“Last year, the Nats reached out to us to put the Vote Rendon banner up on the building during the All Star push because he was one of the final votes,” Koczela said. “Unfortunately, I think the game it went up and then the following game were both rained out and delayed, so that didn’t get as much visibility as we would have hoped, but they did get a good tweet with a picture of the building, which was great.”
There are no set time frames for the banners to be displayed. Some stay up for entire homestands, while others are made just for one series because they reference the opponent. They have yet to repeat a banner, although that doesn’t mean they won’t. Right now, the banners all sitting in a storage room, ready for the next time they’re called upon to ignite some Natitude. All but one, that is. After the famous typo on the “Trebek loves Bam Bam” banner, which referenced a Jeopardy question about Bryce Harper, got a lot of attention and some gentle ribbing from MASN color announcer FP Santangelo, it was given to the guy who answered the question on the show (turns out, he’s local, and a big Nats fan!). They’re currently talking about possibly making them part of an art installation this summer with the All Star Game coming to town. They’ve also kicked around the idea of making tshirts with the slogans, or auctioning off the banners and doing something with the proceeds. I’d love a tshirt with the Evolution of Jayson on it, F1RST Residences. Just saying.
It’s smart marketing to use the team to help garner some attention for their apartments. The Capital Riverfront area is a growing community, and there’s a lot of competition between the apartments and condos in the area, and it’s a safe bet to assume that someone moving into an apartment across the street from the ballpark is probably a fan of the team.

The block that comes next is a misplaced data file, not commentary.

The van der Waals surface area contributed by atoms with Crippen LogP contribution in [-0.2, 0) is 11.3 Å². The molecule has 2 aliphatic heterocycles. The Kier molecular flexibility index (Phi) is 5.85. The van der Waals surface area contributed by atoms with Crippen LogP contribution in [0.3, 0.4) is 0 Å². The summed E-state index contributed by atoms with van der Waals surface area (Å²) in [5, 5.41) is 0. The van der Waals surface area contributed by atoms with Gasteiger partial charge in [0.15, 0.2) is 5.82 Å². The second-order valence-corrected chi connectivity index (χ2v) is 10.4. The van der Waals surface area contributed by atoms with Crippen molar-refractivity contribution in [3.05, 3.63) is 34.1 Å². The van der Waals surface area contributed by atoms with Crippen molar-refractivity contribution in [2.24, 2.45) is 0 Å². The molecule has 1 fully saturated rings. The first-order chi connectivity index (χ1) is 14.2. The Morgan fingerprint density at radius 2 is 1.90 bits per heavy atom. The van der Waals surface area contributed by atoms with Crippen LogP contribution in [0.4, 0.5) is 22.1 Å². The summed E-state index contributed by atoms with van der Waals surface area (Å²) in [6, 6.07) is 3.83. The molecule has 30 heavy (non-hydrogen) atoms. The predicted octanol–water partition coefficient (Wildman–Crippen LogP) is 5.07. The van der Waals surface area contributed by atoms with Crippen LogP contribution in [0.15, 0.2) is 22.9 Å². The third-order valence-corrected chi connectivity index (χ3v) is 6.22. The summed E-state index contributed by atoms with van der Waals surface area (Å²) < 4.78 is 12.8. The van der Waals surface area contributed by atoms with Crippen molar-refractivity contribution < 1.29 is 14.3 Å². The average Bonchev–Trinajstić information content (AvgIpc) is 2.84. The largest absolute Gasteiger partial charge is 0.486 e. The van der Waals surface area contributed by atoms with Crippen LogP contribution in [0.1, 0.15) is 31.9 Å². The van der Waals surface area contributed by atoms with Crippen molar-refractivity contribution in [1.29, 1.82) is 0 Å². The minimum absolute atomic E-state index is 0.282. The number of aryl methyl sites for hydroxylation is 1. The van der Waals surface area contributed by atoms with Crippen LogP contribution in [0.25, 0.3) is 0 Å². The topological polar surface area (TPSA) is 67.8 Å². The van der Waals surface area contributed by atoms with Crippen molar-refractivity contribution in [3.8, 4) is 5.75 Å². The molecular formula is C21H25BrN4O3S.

“That was our vision – how can we be a part of this baseball community? We are close to the stadium, so we want to play off of that,” Koczela told me. “Part of marketing of the building was to position ourselves as a place where Nats fans want to be and want to interact with each other and build that community.”
However, it was clear talking to him that the engagement around the team was more than just marketing. Luke was born and raised in DC. He grew up playing baseball and is a lifelong fan of the game, and even played a game in Nats Park when he was in high school. “When it’s game day, it’s the most exciting time to be in this neighborhood, and we wanted to embrace that. It draws people in off the street, and it gets people down here, so we like to be a part of that.” When we were checking out the view into the Park from their awesome rooftop, we were discussing the other construction projects going on, and Luke said he was hopeful that one day, the streets around the ballpark would be the go-to place for fans to come together to watch away games or celebrate big victories. I couldn’t agree more.
After talking with Luke Koczela , the engagement with the team has a real organic fan feel to it that goes well beyond a simple marketing campaign. They have watch parties for their residents for some of the games, and you can often see people on the roof looking into the stadium when the team is home. On one of walls inside the building, they also have several photographs of Washington baseball history, which was really cool to see. If you’re in the market for a luxury apartment in the District, check out F1RST Residences (and be sure to tell them I sent you. I don’t have any stake in that, but tell them anyway). And the next time you go down to the ballpark, be sure to look up at the end of Half St. and check out the latest banner offering. I promise it won’t disappoint.